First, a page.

Tax guidelines and regulations for large money transfers into Europe

Here's what to consider when immigrating, funding a business or studying abroad requires a large transfer.

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Whatever your reasons for sending money to Europe, there’s a lot to consider. While international money transfer specialists have taken the headache out of getting your money to Italy, the UK and countries in-between, you may be on the hook for taxes on large transfers into the eurozone or out of the Philippines.

We’ve gathered the tax info that goes along with moving large amounts of money to Europe.

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How Europe regulates large remittances

Each country in Europe has its own gift tax, which is the tax your recipient pays when you gift money or property valued above a specified amount. Some countries exempt gifts from the burden of taxation altogether, while others consider the relationship of you to your gift beneficiary.

Here’s a general rundown of how European countries handle the gift tax at the time of writing.

Country Gift size exempt from taxation
Albania No gift tax
Andorra No gift tax
Armenia No gift tax
Austria No gift tax
Azerbaijan Exempt from gift tax if received from family members
Belarus Tax law provides exemption for inheritances and partial exemption for general gifts
Belgium 3–30% of the gift amount
Bosnia and Herzegovina 2–10% of the gift amount
Bulgaria 0.4–0.8% on inheritances from family members and 3.3–6.6% for other beneficiaries
Croatia 5% if gift is worth more than HRK50,000
Cyprus No gift tax
Czech Republic 1–40% depending on degree of family relationship
Denmark No gift tax
Estonia No gift tax
Finland €1 to €4,999
France 5–45% of gift amount, depending on degree of relationship
Georgia No gift tax, though inheritance taxes depend on degree of relationship
Germany Remote relatives or family typically pay higher taxes
Greece Varies by relationship of giver to recipient
Hungary 2–40% of gift amount, depending on degree of relationship
Iceland Gifts for special occasions are exempt provided they’re “not of extraordinary value”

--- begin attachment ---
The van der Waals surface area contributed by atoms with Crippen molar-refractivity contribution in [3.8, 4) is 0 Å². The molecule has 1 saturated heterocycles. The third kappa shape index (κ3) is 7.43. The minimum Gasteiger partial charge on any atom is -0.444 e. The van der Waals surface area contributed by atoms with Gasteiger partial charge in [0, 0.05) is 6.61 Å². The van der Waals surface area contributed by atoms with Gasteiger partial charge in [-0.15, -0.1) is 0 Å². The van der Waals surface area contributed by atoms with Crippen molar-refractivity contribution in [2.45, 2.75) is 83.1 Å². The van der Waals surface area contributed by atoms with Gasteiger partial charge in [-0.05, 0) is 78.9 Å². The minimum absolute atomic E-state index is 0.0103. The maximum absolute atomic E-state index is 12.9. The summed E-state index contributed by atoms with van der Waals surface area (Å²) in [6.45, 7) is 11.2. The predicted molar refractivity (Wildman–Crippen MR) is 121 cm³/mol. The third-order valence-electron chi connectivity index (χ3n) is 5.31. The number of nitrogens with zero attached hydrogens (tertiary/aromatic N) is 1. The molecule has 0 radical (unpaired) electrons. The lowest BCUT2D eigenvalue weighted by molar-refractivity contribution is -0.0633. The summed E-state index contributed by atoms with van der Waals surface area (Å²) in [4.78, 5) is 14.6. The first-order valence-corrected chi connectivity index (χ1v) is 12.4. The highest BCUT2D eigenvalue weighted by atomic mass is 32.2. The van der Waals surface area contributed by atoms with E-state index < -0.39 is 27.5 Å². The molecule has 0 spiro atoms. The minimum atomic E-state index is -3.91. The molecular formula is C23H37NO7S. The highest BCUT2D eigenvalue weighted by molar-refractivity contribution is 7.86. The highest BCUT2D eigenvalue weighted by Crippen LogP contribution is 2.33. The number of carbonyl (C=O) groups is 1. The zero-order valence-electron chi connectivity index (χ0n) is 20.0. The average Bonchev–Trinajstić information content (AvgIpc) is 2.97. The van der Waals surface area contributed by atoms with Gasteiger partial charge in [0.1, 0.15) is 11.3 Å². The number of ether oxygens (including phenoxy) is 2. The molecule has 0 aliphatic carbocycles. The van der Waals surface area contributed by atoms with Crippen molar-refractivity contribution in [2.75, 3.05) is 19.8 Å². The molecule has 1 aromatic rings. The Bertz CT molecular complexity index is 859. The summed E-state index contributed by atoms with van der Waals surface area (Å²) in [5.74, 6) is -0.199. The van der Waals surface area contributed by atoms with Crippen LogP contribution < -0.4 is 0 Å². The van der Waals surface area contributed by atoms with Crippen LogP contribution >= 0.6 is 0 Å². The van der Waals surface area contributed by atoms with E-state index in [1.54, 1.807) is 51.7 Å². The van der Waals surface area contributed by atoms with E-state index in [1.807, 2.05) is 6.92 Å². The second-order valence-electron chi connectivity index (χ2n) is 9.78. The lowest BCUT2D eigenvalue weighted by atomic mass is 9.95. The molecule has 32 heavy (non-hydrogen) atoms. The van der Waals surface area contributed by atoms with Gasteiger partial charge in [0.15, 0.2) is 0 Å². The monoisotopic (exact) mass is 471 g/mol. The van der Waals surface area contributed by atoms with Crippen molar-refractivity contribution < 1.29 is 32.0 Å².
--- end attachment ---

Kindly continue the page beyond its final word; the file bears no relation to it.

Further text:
Ireland Varies by relationship of giver to recipient
Italy Up to €1 million exempt for spouses, children and grandchildren
Kazakhstan No gift tax
Latvia No gift tax
Liechtenstein No gift tax
Lithuania €2,500 provided that gifts come from close relatives
Luxembourg 0–48% of gift amount, depending on relationship to beneficiary
Macedonia 2–5% of gift amount, depending on relationship to beneficiary
Malta No gift tax
Moldova No gift tax
Monaco Rates vary depending on relationship to beneficiary
Montenegro No gift tax
Netherlands Exempt up to €4,479, depending on relationship to beneficiary, or up to €22,379 once in a child’s lifetime
Norway No gift tax
Poland Rates vary by relationship of giver to recipient
Portugal No gift tax
Romania No gift tax
Russia No gift tax
San Marino Up to €1 million exempt for spouses, children and grandchildren
Serbia 1.5–2.5%, depending on relationship to beneficiary
Slovakia No gift tax
Slovenia €5,000 for immediate successors
Spain 7.65–34%, depending on value and relationship to beneficiary
Sweden No gift tax
Switzerland No gift tax
Turkey 10–30%, depending on the gift’s value and relationship to beneficiary
Ukraine No gift tax
United Kingdom No gift tax
Vatican City Up to €1 million exempt for spouses, children and grandchildren

Do I have to report large transfers out of the Philippines?

You personally won’t have to report any amount of money you transfer out of the Philippines. The bank or money transfer company you use will do this for you. They are required to report any suspicious transfers or transfers over ₱500,000 to the Anti Money Laundering Council.

How will my recipient receive my remittance in Europe?

Your many options for sending money to Europe include bank-to-bank transfers, cash pick-ups and transfers to mobile wallets.

If your friends or family are picking up your money in person, they may need to show government-issued ID or a transaction confirmation number to prove they’re your intended recipient. For electronic transfers to their bank account, they won’t need to provide any additional information.

Confirm with your bank or independent money transfer provider the exact information your friends and family might need to receive your funds.

As with all money transfers, be wary of potential fraud and only send money to people you know. Using a reputable provider can safeguard you from potential scams.

Sending money to Europe

If you’d like to know more about sending money to particular countries in Europe, check out our guides on some of the most popular remittance countries:

Bottom line

If you’re initiating a large overseas transfer, both you and your recipient may be required to report it on your taxes — and depending on which country they live in, they may need to pay a gift tax or report it as foreign income.

As with all international money transfers, compare providers to get the best deal before initiating a transfer, and be protect yourself from fraud by only sending money to people you know. Using a reputable provider can safeguard you from potential scams.

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